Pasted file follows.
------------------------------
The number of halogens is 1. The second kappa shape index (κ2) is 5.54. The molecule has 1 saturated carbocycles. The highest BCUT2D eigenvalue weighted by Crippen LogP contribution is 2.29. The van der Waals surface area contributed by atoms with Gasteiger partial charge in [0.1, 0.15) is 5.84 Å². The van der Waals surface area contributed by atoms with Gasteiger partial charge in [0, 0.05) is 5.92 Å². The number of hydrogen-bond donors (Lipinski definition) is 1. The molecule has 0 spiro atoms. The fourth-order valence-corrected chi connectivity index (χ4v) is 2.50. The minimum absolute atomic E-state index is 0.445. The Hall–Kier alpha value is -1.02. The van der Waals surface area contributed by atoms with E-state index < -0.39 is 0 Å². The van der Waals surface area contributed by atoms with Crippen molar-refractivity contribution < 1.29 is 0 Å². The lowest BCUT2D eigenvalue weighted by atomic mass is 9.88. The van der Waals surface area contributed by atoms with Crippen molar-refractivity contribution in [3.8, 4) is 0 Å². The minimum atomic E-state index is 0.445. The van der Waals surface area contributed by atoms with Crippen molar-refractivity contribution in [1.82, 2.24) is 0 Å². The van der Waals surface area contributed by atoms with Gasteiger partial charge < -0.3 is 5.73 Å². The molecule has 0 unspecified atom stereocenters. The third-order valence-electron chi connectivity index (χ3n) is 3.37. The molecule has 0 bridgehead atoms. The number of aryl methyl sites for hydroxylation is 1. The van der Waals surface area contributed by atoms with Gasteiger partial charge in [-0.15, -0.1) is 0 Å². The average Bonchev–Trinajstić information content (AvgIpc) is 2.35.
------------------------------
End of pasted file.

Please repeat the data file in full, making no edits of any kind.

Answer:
The number of halogens is 1. The second kappa shape index (κ2) is 5.54. The molecule has 1 saturated carbocycles. The highest BCUT2D eigenvalue weighted by Crippen LogP contribution is 2.29. The van der Waals surface area contributed by atoms with Gasteiger partial charge in [0.1, 0.15) is 5.84 Å². The van der Waals surface area contributed by atoms with Gasteiger partial charge in [0, 0.05) is 5.92 Å². The number of hydrogen-bond donors (Lipinski definition) is 1. The molecule has 0 spiro atoms. The fourth-order valence-corrected chi connectivity index (χ4v) is 2.50. The minimum absolute atomic E-state index is 0.445. The Hall–Kier alpha value is -1.02. The van der Waals surface area contributed by atoms with E-state index < -0.39 is 0 Å². The van der Waals surface area contributed by atoms with Crippen molar-refractivity contribution < 1.29 is 0 Å². The lowest BCUT2D eigenvalue weighted by atomic mass is 9.88. The van der Waals surface area contributed by atoms with Crippen molar-refractivity contribution in [3.8, 4) is 0 Å². The minimum atomic E-state index is 0.445. The van der Waals surface area contributed by atoms with Crippen molar-refractivity contribution in [1.82, 2.24) is 0 Å². The van der Waals surface area contributed by atoms with Gasteiger partial charge < -0.3 is 5.73 Å². The molecule has 0 unspecified atom stereocenters. The third-order valence-electron chi connectivity index (χ3n) is 3.37. The molecule has 0 bridgehead atoms. The number of aryl methyl sites for hydroxylation is 1. The van der Waals surface area contributed by atoms with Gasteiger partial charge in [-0.15, -0.1) is 0 Å². The average Bonchev–Trinajstić information content (AvgIpc) is 2.35.